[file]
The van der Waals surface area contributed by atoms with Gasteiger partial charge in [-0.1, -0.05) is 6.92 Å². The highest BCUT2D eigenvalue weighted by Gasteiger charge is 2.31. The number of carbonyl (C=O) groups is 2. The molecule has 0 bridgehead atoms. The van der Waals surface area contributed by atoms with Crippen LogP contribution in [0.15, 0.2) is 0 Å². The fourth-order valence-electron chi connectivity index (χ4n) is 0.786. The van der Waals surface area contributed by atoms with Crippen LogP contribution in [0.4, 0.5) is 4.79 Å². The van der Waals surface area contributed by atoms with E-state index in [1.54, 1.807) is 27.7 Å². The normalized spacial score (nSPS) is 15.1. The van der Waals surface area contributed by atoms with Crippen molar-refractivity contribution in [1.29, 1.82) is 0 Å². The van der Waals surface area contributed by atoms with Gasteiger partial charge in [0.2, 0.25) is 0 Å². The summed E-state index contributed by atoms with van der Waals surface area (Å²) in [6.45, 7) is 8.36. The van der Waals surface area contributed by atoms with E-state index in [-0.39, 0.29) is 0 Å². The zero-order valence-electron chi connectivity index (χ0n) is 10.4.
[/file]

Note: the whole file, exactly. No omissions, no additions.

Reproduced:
The van der Waals surface area contributed by atoms with Gasteiger partial charge in [-0.1, -0.05) is 6.92 Å². The highest BCUT2D eigenvalue weighted by Gasteiger charge is 2.31. The number of carbonyl (C=O) groups is 2. The molecule has 0 bridgehead atoms. The van der Waals surface area contributed by atoms with Crippen LogP contribution in [0.15, 0.2) is 0 Å². The fourth-order valence-electron chi connectivity index (χ4n) is 0.786. The van der Waals surface area contributed by atoms with Crippen LogP contribution in [0.4, 0.5) is 4.79 Å². The van der Waals surface area contributed by atoms with E-state index in [1.54, 1.807) is 27.7 Å². The normalized spacial score (nSPS) is 15.1. The van der Waals surface area contributed by atoms with Crippen molar-refractivity contribution in [1.29, 1.82) is 0 Å². The van der Waals surface area contributed by atoms with Gasteiger partial charge in [0.2, 0.25) is 0 Å². The summed E-state index contributed by atoms with van der Waals surface area (Å²) in [6.45, 7) is 8.36. The van der Waals surface area contributed by atoms with E-state index in [-0.39, 0.29) is 0 Å². The zero-order valence-electron chi connectivity index (χ0n) is 10.4.